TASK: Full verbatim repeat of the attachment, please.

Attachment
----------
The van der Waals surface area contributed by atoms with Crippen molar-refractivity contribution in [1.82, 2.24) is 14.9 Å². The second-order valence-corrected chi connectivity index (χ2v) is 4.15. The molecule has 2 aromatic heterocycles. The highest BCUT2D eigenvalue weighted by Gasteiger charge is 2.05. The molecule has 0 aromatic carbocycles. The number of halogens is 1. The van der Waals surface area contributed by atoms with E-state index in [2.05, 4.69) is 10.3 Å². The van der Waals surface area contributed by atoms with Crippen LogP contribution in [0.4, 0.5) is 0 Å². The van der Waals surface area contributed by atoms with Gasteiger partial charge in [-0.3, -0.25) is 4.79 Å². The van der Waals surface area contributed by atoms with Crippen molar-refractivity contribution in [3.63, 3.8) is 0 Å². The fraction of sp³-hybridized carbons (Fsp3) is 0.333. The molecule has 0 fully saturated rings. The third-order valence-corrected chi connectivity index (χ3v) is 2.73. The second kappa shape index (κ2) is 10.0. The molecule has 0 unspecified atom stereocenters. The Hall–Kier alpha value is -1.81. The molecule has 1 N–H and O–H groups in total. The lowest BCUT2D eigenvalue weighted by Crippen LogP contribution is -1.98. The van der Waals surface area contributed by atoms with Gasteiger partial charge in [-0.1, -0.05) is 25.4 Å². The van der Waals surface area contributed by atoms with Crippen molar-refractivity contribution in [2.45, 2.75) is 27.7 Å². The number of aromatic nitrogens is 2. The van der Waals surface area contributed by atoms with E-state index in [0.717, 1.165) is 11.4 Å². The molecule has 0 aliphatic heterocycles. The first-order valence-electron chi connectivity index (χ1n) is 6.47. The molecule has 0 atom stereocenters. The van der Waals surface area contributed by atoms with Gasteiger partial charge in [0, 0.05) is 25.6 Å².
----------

The van der Waals surface area contributed by atoms with Crippen molar-refractivity contribution in [1.82, 2.24) is 14.9 Å². The second-order valence-corrected chi connectivity index (χ2v) is 4.15. The molecule has 2 aromatic heterocycles. The highest BCUT2D eigenvalue weighted by Gasteiger charge is 2.05. The molecule has 0 aromatic carbocycles. The number of halogens is 1. The van der Waals surface area contributed by atoms with E-state index in [2.05, 4.69) is 10.3 Å². The van der Waals surface area contributed by atoms with Crippen LogP contribution in [0.4, 0.5) is 0 Å². The van der Waals surface area contributed by atoms with Gasteiger partial charge in [-0.3, -0.25) is 4.79 Å². The van der Waals surface area contributed by atoms with Crippen molar-refractivity contribution in [3.63, 3.8) is 0 Å². The fraction of sp³-hybridized carbons (Fsp3) is 0.333. The molecule has 0 fully saturated rings. The third-order valence-corrected chi connectivity index (χ3v) is 2.73. The second kappa shape index (κ2) is 10.0. The molecule has 0 unspecified atom stereocenters. The Hall–Kier alpha value is -1.81. The molecule has 1 N–H and O–H groups in total. The lowest BCUT2D eigenvalue weighted by Crippen LogP contribution is -1.98. The van der Waals surface area contributed by atoms with Gasteiger partial charge in [-0.1, -0.05) is 25.4 Å². The van der Waals surface area contributed by atoms with Crippen molar-refractivity contribution in [2.45, 2.75) is 27.7 Å². The number of aromatic nitrogens is 2. The van der Waals surface area contributed by atoms with E-state index in [0.717, 1.165) is 11.4 Å². The molecule has 0 aliphatic heterocycles. The first-order valence-electron chi connectivity index (χ1n) is 6.47. The molecule has 0 atom stereocenters. The van der Waals surface area contributed by atoms with Gasteiger partial charge in [0, 0.05) is 25.6 Å².